Snakes of Pakistan

 

 

Venomous Sea Snakes

 

Note: The information on this page is written by Ms. Fahmida Iffat, who is a Marine Biologist at Zoological Survey Department, Karachi. All information on this page is the copyright property of Ms.  Fahmida Iffat. As such any information taken from this section should be given proper credits to the author.  

Introduction:

There are around 55 species of sea snakes which are found in the seas of the world but in the coastal waters of Pakistan, only 14 species have so far been recorded. Sea snakes include the group of poisonous snakes which have fangs that are fixed in front of the upper jaw. This type of fang is called Proteroglyphous. On land, poisonous snakes. Cobra and Krait, have such fangs. Another type of fang called Solenoglyphous does not exist in sea snakes as it is characteristic of Vipers.

 

Sea snakes produce venom from a poison gland that acts on the victim's nervous system. Its poison contains neurotoxin operating on the nerve cells of the victim. Neurotoxin paralyses the respiratory system, ultimately causing death. The phenomenon is the same as in the case of Cobra and Krait poisoning. However, the poison of a sea snake is severer than that of a Cobra or a Krait.

 

The following characteristics distinguish the sea snakes from the land snakes:

1. Laterally compressed fin-like tail.

2. Body is flattened side to side, accompanied by loss of ventral plates.

 

Their nostrils are directed upwards and can be closed tightly to exclude water. Sea snakes feed on fish, crabs and weeds. Breeding takes place mostly during March - April. All sea snakes are viviparous, and the number of their young ranges from 2 - 17. Sea snakes come to surface for respiration. They can live in the sea from 2 to 8 hours.Their left lung is larger and is almost equal to the

length of their body (except the tail). The posterior part of the lung is used for swimming and balancing the body. Thus its function is similar to that of the swim bladder of a fish.

 

All sea snakes, except Pelamisplaturus, are found in the tropical parts of India and the Pacific Ocean. Pelamus platurus is found beyond these limits.

 

Identification:

 

Identification of living sea snakes in the water is usually based on their colour pattern, habitat, and behaviour. This requires practice and experience. In the laboratory, snakes are identified according to the number and characteristics of the scales on their head, body, belly and tail.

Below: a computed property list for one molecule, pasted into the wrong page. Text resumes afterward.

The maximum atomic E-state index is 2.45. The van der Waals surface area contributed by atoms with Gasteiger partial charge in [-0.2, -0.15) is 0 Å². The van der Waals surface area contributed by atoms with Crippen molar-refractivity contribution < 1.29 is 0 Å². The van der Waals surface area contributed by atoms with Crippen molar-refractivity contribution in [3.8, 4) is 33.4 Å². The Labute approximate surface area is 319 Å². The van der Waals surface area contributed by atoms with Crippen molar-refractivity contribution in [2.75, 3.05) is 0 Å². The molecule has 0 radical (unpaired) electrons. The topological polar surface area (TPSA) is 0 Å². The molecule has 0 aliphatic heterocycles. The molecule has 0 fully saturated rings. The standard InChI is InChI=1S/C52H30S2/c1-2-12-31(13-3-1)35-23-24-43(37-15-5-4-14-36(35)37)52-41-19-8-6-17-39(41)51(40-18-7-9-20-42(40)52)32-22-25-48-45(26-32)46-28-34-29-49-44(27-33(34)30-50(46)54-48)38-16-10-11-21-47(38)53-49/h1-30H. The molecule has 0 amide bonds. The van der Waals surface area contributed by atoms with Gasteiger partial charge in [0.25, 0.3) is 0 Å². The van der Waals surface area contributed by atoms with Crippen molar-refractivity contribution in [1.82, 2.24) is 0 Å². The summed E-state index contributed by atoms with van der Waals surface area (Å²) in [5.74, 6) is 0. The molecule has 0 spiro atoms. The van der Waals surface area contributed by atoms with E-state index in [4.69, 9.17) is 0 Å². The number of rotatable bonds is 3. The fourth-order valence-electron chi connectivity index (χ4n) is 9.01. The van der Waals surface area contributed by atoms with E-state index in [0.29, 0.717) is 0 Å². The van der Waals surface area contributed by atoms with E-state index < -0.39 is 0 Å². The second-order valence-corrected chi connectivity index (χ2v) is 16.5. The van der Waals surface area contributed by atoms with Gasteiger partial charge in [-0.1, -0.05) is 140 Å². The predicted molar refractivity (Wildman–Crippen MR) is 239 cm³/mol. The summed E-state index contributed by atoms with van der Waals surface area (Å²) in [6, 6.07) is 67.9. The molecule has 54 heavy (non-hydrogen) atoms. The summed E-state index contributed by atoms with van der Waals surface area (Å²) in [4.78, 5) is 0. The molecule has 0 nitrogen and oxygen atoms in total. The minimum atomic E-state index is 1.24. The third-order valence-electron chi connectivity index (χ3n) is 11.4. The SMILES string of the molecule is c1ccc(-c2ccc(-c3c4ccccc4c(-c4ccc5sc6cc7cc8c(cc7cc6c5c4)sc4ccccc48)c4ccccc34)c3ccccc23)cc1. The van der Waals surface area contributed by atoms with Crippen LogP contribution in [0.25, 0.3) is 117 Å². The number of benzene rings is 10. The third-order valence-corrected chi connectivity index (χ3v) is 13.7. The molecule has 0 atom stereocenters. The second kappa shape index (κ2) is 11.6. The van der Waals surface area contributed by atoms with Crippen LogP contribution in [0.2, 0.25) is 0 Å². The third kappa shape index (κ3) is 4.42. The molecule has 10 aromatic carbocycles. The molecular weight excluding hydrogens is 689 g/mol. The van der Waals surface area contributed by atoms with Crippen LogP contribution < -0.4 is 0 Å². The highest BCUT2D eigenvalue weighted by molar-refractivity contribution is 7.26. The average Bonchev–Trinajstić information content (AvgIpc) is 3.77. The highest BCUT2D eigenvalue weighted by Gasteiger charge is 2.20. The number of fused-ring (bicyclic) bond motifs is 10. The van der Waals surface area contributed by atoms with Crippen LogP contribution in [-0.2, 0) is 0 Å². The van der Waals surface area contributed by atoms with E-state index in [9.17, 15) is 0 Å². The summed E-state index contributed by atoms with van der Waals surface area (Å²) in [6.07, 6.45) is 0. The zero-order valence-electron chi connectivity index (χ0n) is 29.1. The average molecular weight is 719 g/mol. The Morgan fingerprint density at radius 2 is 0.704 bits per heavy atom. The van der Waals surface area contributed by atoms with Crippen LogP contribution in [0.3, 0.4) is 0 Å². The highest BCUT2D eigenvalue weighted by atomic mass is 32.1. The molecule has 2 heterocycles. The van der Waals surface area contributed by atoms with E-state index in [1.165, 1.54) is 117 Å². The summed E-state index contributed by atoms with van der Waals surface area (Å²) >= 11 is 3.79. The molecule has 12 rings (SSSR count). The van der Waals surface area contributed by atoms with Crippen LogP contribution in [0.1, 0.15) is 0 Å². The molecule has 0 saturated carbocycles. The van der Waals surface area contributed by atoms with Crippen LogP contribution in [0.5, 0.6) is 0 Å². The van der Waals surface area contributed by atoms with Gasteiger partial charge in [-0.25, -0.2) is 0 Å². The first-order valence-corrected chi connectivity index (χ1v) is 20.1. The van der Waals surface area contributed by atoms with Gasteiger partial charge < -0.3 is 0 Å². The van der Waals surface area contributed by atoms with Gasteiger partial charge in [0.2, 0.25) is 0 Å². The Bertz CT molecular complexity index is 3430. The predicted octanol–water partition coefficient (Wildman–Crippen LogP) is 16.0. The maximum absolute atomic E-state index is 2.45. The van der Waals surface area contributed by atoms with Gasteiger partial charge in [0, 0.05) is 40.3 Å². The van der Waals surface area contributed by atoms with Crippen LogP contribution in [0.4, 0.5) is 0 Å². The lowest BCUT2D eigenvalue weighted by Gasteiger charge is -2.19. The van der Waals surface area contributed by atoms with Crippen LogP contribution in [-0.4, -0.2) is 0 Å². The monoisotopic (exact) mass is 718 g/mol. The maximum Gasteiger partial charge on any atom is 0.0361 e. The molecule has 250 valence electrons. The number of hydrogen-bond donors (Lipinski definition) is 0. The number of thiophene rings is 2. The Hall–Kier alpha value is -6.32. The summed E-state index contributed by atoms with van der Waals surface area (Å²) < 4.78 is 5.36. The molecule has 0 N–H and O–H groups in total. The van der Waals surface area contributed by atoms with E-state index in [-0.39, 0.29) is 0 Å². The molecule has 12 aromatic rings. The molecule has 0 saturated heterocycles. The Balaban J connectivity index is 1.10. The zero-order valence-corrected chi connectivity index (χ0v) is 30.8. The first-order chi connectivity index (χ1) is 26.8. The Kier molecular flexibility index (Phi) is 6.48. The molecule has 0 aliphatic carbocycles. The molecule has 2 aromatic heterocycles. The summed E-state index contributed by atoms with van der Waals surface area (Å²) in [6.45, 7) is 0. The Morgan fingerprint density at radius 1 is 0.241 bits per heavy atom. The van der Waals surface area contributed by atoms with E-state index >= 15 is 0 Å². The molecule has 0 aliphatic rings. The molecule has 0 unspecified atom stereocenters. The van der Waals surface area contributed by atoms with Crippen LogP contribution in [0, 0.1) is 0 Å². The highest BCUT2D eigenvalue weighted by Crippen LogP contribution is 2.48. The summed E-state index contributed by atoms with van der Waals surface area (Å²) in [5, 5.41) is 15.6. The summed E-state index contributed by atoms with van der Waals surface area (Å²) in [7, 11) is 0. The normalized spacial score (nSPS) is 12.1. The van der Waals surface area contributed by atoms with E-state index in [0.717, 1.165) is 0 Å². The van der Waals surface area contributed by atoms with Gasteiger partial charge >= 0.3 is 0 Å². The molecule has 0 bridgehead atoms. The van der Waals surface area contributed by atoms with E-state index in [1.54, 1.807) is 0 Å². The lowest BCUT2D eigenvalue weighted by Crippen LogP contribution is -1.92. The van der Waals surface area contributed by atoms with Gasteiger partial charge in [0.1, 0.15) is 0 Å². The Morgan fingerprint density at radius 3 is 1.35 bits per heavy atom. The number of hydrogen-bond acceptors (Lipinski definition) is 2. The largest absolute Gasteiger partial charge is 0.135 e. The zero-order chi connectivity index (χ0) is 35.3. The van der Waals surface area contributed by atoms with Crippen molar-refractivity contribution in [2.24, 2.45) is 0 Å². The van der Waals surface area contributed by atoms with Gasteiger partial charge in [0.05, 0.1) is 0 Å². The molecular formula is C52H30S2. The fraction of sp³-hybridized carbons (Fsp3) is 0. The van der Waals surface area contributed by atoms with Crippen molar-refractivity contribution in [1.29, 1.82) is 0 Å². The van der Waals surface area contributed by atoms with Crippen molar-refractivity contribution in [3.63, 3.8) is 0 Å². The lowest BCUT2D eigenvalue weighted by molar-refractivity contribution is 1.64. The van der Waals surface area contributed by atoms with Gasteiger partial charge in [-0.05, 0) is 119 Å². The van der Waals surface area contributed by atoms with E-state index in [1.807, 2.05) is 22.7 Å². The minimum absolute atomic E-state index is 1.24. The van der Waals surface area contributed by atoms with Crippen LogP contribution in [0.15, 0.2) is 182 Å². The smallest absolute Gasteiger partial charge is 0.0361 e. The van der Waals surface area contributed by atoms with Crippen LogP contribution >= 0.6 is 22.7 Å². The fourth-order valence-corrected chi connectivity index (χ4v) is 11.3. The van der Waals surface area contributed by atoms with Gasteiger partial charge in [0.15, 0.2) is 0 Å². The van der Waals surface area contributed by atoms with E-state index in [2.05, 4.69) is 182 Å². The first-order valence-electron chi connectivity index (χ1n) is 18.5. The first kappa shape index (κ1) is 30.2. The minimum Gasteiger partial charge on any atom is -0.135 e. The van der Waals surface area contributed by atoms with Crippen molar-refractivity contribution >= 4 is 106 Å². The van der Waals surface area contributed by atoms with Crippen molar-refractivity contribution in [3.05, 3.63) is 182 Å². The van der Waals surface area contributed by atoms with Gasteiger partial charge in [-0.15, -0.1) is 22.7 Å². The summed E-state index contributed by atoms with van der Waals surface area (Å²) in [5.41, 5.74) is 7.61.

Economic importance:

 

1) The skin of sea snakes is very much valued in Hong Kong and Singapore
         because of its use in bags, shoes and purses etc.

2) They are sometimes used for human consumption. Sea snakes are sold in
     the fish market at Hai-ho" (Haiman), where they are chopped up to make
     sausages and are eaten by the natives of Tahiti in the South Pacific.

3) The poison extracted from sea snakes is used to prepare anti-venom in
         many countries. In Pakistan, however, sea snakes are neglected.Those
         caught during fishing are destroyed, killed, and thrown away.

 

Species:

 

Enhydrina schlstosa

Beaked Sea Snake

Identification characteristics: Tip of the upper jaw protruding in a hook over the lower jaw. Mental shield elongated and concealed in cleft, colour dirty white to pale greenish gray. There are 40 - 50 dark round blotches on the back, with age bands remaining dorsally, their scales are granular and the total length range is 470 - 1162mm.

Distribution: Sindh and Balochistan coast.

Habitat:lt is found in deep sea, where the bottom is sandv or rockv. It is also seen in tidal creeks and other sheltered spots during monsoon.

Status: Commonest of all sea snakes.

 

Lapemis curtus (Shaw)

Short Sea Snake

Identification characteristics: The only sea snake with parietal shield on head broken up into small pieces. It is a small snake with stout cylindrical body compressed posteriorly, with 45 to 55 series of dark greenish brown, crose bare. Snout Vent length recorded 676 - 900 mm.

Habita:. lt inhabits the rocky coast and visits the surface to take fresh air.

Status: Most common snake.

Distribution: This species is common along the western Mekran Coast and Manora but rare in Karachi.  

              

Praescutata viperlna (Schmidt)

Viperine Sea Snake

Identification Characteristics: Ground colour pale peach to greenish white, 25 to 35 rhomboid dorsal blotches fused along midline. Its head is short, distinct from the neck. Its body is cylindrical anteriorly and compressed posteriorly, ventral 181-2911, anterior ones half of the width of body. white throat, black tail.

Size: 860 to 970 mm.

Habitat: It inhabits the coastal water and creek.

Status: Less common

Distribution: Recorded in Sindh and Balochistan coasts.

 

Microcephalophis  gracllis  gracilis (Shaw)

Common small headed sea snake

Identification Characteristics: Body is long, slender anteriorly, much compressed posteriorly, its greatest diameter being 4-5 times that of the neck. 40-60 bands posteriorly, with age the markings disappear. Adult is usually grayish above, paler below, ventrals at mid body divided numbering fewer than 350.